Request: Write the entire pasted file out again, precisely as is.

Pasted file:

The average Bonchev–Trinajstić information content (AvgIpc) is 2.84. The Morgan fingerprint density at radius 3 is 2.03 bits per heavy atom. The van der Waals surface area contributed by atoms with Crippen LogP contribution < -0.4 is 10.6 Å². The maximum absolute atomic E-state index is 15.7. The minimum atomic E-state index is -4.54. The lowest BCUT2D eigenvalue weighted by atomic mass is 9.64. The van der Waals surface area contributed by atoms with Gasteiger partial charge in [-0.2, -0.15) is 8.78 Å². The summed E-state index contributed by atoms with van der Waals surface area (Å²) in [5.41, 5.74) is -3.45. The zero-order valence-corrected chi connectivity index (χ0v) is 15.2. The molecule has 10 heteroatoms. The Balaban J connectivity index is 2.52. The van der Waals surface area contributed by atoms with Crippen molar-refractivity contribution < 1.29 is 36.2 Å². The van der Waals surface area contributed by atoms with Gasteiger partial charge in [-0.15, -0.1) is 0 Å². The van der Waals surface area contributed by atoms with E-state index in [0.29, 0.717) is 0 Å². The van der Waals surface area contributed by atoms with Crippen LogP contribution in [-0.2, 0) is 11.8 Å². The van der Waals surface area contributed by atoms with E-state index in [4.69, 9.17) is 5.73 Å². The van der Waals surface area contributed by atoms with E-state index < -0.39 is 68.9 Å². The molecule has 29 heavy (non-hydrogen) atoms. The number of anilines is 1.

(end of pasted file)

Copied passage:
The average Bonchev–Trinajstić information content (AvgIpc) is 2.84. The Morgan fingerprint density at radius 3 is 2.03 bits per heavy atom. The van der Waals surface area contributed by atoms with Crippen LogP contribution < -0.4 is 10.6 Å². The maximum absolute atomic E-state index is 15.7. The minimum atomic E-state index is -4.54. The lowest BCUT2D eigenvalue weighted by atomic mass is 9.64. The van der Waals surface area contributed by atoms with Gasteiger partial charge in [-0.2, -0.15) is 8.78 Å². The summed E-state index contributed by atoms with van der Waals surface area (Å²) in [5.41, 5.74) is -3.45. The zero-order valence-corrected chi connectivity index (χ0v) is 15.2. The molecule has 10 heteroatoms. The Balaban J connectivity index is 2.52. The van der Waals surface area contributed by atoms with Crippen molar-refractivity contribution < 1.29 is 36.2 Å². The van der Waals surface area contributed by atoms with Gasteiger partial charge in [-0.15, -0.1) is 0 Å². The van der Waals surface area contributed by atoms with E-state index in [0.29, 0.717) is 0 Å². The van der Waals surface area contributed by atoms with Crippen LogP contribution in [-0.2, 0) is 11.8 Å². The van der Waals surface area contributed by atoms with E-state index in [4.69, 9.17) is 5.73 Å². The van der Waals surface area contributed by atoms with E-state index < -0.39 is 68.9 Å². The molecule has 29 heavy (non-hydrogen) atoms. The number of anilines is 1.